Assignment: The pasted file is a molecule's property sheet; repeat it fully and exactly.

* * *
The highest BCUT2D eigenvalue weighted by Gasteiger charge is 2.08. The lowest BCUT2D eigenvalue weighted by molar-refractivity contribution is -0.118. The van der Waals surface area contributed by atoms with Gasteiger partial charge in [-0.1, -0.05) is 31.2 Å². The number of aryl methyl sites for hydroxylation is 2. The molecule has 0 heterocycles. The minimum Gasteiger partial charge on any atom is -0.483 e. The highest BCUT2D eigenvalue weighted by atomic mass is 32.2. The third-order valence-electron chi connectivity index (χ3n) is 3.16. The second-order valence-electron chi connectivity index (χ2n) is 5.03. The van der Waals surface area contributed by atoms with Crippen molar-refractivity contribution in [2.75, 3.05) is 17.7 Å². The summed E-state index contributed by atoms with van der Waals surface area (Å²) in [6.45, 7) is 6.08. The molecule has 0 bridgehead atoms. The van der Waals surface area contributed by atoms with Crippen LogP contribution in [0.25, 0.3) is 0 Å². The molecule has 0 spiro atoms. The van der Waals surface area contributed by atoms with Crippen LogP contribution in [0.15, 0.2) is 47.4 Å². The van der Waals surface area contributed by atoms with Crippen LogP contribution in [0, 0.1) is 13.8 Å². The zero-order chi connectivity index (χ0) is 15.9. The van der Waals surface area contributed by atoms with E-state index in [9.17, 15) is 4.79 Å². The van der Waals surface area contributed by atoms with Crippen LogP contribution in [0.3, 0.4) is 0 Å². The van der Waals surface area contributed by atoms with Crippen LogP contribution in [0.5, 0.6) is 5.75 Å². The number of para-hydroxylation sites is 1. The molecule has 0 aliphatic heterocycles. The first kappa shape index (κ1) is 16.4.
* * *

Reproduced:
The highest BCUT2D eigenvalue weighted by Gasteiger charge is 2.08. The lowest BCUT2D eigenvalue weighted by molar-refractivity contribution is -0.118. The van der Waals surface area contributed by atoms with Gasteiger partial charge in [-0.1, -0.05) is 31.2 Å². The number of aryl methyl sites for hydroxylation is 2. The molecule has 0 heterocycles. The minimum Gasteiger partial charge on any atom is -0.483 e. The highest BCUT2D eigenvalue weighted by atomic mass is 32.2. The third-order valence-electron chi connectivity index (χ3n) is 3.16. The second-order valence-electron chi connectivity index (χ2n) is 5.03. The van der Waals surface area contributed by atoms with Crippen molar-refractivity contribution in [2.75, 3.05) is 17.7 Å². The summed E-state index contributed by atoms with van der Waals surface area (Å²) in [6.45, 7) is 6.08. The molecule has 0 bridgehead atoms. The van der Waals surface area contributed by atoms with Crippen LogP contribution in [0.25, 0.3) is 0 Å². The molecule has 0 spiro atoms. The van der Waals surface area contributed by atoms with Crippen LogP contribution in [0.15, 0.2) is 47.4 Å². The van der Waals surface area contributed by atoms with Crippen LogP contribution in [0, 0.1) is 13.8 Å². The zero-order chi connectivity index (χ0) is 15.9. The van der Waals surface area contributed by atoms with E-state index in [9.17, 15) is 4.79 Å². The van der Waals surface area contributed by atoms with Crippen LogP contribution in [0.3, 0.4) is 0 Å². The van der Waals surface area contributed by atoms with Crippen LogP contribution in [0.5, 0.6) is 5.75 Å². The number of para-hydroxylation sites is 1. The molecule has 0 aliphatic heterocycles. The first kappa shape index (κ1) is 16.4.